Yeah, and I think this is where we have to start doing all the various disclaimers as people jump to that conclusion because it seems like that’s too much of a coincidence but actually, the reality is the lab studies the thing that’s near the lab, so when you’re in a place where there’s lots of coronaviruses that may be carried by bats, which is true of Wuhan, then the lab studies those coronaviruses. It’s not necessarily some kind of smoking gun.

Amy Maxmen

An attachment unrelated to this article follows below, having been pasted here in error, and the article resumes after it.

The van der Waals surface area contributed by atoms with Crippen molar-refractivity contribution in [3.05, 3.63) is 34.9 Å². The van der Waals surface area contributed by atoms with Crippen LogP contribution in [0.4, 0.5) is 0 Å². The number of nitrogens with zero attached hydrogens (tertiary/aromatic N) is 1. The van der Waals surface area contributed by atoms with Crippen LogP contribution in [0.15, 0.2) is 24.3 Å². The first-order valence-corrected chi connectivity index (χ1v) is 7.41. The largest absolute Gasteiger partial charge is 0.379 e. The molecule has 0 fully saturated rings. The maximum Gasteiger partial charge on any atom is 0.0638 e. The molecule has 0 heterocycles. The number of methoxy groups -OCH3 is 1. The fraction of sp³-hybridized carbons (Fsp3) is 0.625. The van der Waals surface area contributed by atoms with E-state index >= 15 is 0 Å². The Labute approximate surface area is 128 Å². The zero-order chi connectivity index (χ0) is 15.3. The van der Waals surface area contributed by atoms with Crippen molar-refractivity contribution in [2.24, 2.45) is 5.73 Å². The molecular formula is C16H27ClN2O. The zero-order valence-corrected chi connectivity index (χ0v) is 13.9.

Right, it’s circumstantial. So, I think, maybe as we’ve talked about before, top virology labs often study the viruses around them. There’s a lab we talked about in West Africa that studied viruses that cause haemorrhagic diseases and that even predates Ebola. There’s great influenza labs in Hong Kong and other places in Asia near where we’ve seen influenza outbreaks. But again, I want to give voice to a number of scientists who want to be clear that they don’t think we can completely dismiss out of hand any possibility that it could have ever been a lab leak, and they’re not wrong. I mean, we have not found the chain of events that led to COVID. So, there’s been a couple of things since we spoke last. Actually, not a couple. There’s been a ton of stuff in the media, all over the internet, about this. I’ll say that something that Mike Ryan at the World Health Organization pointed out last week, there’s a lot of writing but there’s not really any evidence there, new evidence. But some stuff has come out. So, for example, there was a letter in Science a few weeks ago with about 18 scientists on it, and it basically said that we can’t take the lab leak off the table. We need to have more investigations. It actually even said all hypotheses are equally likely. I should say that that’s been contested. But it was immediately taken as a sign that scientists now think it’s a lab leak. That’s not what’s in the letter at all.